Today, TJ’s monthly Fearless Flyer arrived, and with it, a new insult to the Spanish language. As you can see from the clip below, they describe their carne asada as autentica — without an accent mark — and bueno rather than buena. To compound the insult they nailed the accent on the French word soirée in the text below.

Trader Joe’s, the United States has more than 37 million residents who speak Spanish as a first language. Can’t you hire one of them to vet your copy?

Companion website for “¿Por qué?” now available

When I turned in my book manuscript, Bloomsbury also asked me for materials for a companion website. This website is now online here.

The website includes two different kinds of materials. First, there are ideas for research projects, tied to the 101 questions, that might be appropriate in a Spanish class, or Hispanic linguistics class, that uses ¿Por qué? as a textbook.  These include:

  • Library/internet research projects (e.g. profile the current members of the United States branch of the Real Academia)
  • Database research projects (e.g. report on Spanish language usage data as presented in the United States census)
  • Text analyses (e.g. compare the uses of ser and estar in a newspaper article)
  • Surveys (e.g. survey native Spanish speakers about how well they understand different dialects)
  • Interviews/interactions (e.g. interview Spanish speakers about their use of different second person pronouns)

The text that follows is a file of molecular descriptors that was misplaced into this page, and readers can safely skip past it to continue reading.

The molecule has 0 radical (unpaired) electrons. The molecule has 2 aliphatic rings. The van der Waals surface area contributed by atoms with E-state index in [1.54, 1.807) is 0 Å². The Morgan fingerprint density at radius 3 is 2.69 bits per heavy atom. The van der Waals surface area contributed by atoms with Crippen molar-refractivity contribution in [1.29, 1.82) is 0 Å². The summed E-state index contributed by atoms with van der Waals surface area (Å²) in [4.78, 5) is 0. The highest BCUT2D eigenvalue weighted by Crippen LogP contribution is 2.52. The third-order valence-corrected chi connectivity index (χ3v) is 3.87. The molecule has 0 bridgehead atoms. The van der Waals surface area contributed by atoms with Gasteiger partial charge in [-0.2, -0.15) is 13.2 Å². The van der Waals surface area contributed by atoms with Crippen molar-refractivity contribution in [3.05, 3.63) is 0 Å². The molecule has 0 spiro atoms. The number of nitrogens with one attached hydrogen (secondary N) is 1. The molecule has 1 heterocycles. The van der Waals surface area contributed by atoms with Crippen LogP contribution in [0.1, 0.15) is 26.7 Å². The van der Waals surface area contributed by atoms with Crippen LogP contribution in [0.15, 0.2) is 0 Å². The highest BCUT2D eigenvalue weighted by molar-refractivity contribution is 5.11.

• Corpus research (e.g. use Google search and other tools to compare the use of the term castellano in different Spanish-speaking countries.)

Second, there are materials that I trimmed from the book to keep it from getting too long or digressive. These include:

  • links to online information about minority language conflicts in Spain
  • a UNESCO study about linguistic diversity on the Internet
  • more on “doublets” (Spanish word pairs from the same Latin root)
  • what happened to the Jews who were expelled in 1492
  • a competing theory on the geography of proto-Indo-European
  • Columbus’s first use of canoa
  • Spanish “motherese” (how Spanish-speaking parents speak to their kids)
  • more on native speech errors
  • more on differences between Spanish and English prepositions
  • examples of ñ in the oldest El Cid manuscript
  • screenshots of the original Real Academia documents inventing ¿ and ¡
  • more examples of the use of le and lo in El Cid
  • the frequencies of the different “boot” verb types, cross-correlated with conjugation class
  • the origin of the six unpredictably irregular present tense subjunctives (seasepaestéhaya, and vaya)
  • a quantitative look at adjectives before and after the noun

 

Rave review of “¿Por qué?” in Babel Magazine